Sleep disturbance, mental health, wellbeing and educational impact in UK university students
There is convincing evidence that persistent sleep disturbance has harmful psychological and physical effects for any individual. Such disturbance is common in the general population but due to a range of factors, University students are at particular risk affecting both their wellbeing and education.
Despite the importance of this topic, it remains under-researched, especially in the UK. A more specific understanding of sleep disturbance, mental health, wellbeing and educational impact in UK University students is required.
The principal and co-investigators will be developing a working team with the aim of producing two external grant applications. In order to do this, a range of activities will be embarked on including grant development workshops, a systematic literature review, assessing appropriate research instruments and conducting pilot research work.
The project is in the early stages. The systematic review of literature will take a rigorous approach to identify and evaluate previous relevant research and identify the precise gaps in the literature relevant to UK University students. This will form the background and rationale for the external grant applications and will lead to a publication in a peer reviewed journal.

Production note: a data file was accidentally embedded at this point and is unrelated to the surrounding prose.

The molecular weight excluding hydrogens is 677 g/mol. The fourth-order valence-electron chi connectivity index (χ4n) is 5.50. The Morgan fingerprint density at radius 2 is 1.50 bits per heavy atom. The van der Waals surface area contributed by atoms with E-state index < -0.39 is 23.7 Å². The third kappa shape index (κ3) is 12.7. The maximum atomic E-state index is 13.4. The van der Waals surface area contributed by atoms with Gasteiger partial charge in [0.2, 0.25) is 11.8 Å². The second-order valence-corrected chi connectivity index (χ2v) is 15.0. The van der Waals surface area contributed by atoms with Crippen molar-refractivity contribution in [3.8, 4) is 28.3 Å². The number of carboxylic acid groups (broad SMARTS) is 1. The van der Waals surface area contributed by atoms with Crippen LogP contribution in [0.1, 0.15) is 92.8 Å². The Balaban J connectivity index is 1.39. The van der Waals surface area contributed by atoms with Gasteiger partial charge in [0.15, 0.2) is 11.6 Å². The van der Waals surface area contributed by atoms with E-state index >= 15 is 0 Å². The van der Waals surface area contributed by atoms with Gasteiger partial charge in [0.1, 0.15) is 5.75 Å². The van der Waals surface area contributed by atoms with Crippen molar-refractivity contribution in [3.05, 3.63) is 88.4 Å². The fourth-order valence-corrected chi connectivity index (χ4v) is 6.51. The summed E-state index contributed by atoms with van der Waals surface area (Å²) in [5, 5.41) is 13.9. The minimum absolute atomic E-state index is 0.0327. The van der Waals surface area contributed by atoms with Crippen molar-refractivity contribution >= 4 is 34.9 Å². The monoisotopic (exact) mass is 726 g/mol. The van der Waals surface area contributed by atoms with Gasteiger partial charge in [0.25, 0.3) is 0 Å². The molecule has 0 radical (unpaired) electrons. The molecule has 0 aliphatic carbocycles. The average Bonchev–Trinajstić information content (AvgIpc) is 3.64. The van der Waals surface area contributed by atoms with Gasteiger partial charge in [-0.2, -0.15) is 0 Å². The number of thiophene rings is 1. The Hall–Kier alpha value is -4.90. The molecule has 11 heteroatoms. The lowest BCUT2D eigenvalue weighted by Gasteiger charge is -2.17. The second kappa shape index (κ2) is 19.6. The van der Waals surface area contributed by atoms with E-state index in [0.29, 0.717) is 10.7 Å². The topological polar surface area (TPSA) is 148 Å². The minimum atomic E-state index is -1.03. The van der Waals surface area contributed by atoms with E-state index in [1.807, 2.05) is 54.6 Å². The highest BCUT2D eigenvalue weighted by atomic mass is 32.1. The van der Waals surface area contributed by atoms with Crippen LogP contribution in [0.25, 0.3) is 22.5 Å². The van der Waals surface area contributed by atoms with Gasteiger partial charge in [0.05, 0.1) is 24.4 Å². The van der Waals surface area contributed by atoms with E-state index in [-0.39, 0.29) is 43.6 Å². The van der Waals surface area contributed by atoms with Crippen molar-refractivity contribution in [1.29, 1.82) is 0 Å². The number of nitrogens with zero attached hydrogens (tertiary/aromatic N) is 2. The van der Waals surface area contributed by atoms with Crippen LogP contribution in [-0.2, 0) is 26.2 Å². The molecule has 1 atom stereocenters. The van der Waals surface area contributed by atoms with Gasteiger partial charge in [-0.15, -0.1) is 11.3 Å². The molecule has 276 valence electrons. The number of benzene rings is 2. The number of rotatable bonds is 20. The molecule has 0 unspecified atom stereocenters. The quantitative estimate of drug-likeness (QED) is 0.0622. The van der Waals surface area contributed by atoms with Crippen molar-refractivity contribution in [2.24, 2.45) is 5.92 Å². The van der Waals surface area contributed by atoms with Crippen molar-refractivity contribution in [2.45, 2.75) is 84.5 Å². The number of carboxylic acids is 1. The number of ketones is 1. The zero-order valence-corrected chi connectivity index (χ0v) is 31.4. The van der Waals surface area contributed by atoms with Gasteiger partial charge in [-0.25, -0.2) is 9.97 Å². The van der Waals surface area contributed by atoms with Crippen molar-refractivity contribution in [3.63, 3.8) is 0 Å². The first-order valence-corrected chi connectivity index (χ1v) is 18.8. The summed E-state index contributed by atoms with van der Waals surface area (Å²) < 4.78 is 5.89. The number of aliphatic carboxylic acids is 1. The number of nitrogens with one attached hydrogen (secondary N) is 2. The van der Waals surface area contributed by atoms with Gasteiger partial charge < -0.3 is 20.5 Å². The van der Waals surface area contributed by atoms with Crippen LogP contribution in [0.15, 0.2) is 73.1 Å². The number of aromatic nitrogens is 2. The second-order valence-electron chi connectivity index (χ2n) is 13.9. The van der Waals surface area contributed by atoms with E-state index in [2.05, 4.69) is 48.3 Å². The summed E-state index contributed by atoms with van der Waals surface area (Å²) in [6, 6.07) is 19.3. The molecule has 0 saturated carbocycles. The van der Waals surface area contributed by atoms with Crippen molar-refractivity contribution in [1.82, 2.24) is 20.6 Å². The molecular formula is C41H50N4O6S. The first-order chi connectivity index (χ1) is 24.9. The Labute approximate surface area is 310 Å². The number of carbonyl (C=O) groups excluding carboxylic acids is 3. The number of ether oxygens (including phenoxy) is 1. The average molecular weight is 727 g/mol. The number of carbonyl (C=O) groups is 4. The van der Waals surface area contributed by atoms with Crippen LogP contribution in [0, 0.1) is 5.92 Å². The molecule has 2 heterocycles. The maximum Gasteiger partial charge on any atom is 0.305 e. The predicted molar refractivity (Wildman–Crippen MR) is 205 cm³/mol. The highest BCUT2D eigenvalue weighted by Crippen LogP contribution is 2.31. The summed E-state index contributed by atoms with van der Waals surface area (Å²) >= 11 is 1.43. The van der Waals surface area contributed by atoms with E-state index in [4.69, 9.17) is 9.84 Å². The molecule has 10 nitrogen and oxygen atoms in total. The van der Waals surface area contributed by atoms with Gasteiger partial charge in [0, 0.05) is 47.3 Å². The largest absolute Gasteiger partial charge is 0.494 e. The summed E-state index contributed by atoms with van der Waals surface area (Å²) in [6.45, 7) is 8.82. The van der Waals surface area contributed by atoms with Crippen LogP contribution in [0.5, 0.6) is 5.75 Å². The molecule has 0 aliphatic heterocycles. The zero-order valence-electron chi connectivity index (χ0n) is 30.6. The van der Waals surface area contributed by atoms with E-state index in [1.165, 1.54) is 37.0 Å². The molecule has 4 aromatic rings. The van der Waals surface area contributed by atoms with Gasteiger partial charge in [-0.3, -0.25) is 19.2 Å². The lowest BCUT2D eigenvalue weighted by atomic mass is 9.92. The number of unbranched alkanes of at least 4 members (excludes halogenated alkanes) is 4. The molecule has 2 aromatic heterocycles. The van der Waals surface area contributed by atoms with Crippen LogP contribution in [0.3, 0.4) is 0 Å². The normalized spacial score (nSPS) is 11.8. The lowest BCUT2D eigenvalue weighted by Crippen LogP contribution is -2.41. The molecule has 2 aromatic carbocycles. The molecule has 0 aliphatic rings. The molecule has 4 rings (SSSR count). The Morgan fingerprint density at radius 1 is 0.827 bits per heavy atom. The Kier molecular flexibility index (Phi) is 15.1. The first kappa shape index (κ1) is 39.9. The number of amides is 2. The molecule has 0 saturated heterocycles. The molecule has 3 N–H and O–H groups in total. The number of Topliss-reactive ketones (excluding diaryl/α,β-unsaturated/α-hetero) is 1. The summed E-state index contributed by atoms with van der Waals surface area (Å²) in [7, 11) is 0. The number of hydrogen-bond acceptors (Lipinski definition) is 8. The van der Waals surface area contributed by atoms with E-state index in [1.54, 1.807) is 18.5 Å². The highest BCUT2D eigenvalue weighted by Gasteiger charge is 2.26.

The pilot research work will include a small scale online survey of a group of students at the University of Portsmouth and University of Westminster (where one of the co-investigators if based) to gather preliminary data on student experience and to test the feasibility and practicality of the identified methods and instruments with this population.
It is likely the eventual external grant applications will involve a range of research methods and the development and evaluation of online resources for students.
Through a more advanced understanding of sleep disturbance, mental health, wellbeing and educational impact in UK University students, the external grant applications resulting from this project are likely to impact a number of groups. These include University students and their families, University staff (academic and support), Universities themselves and wider society.
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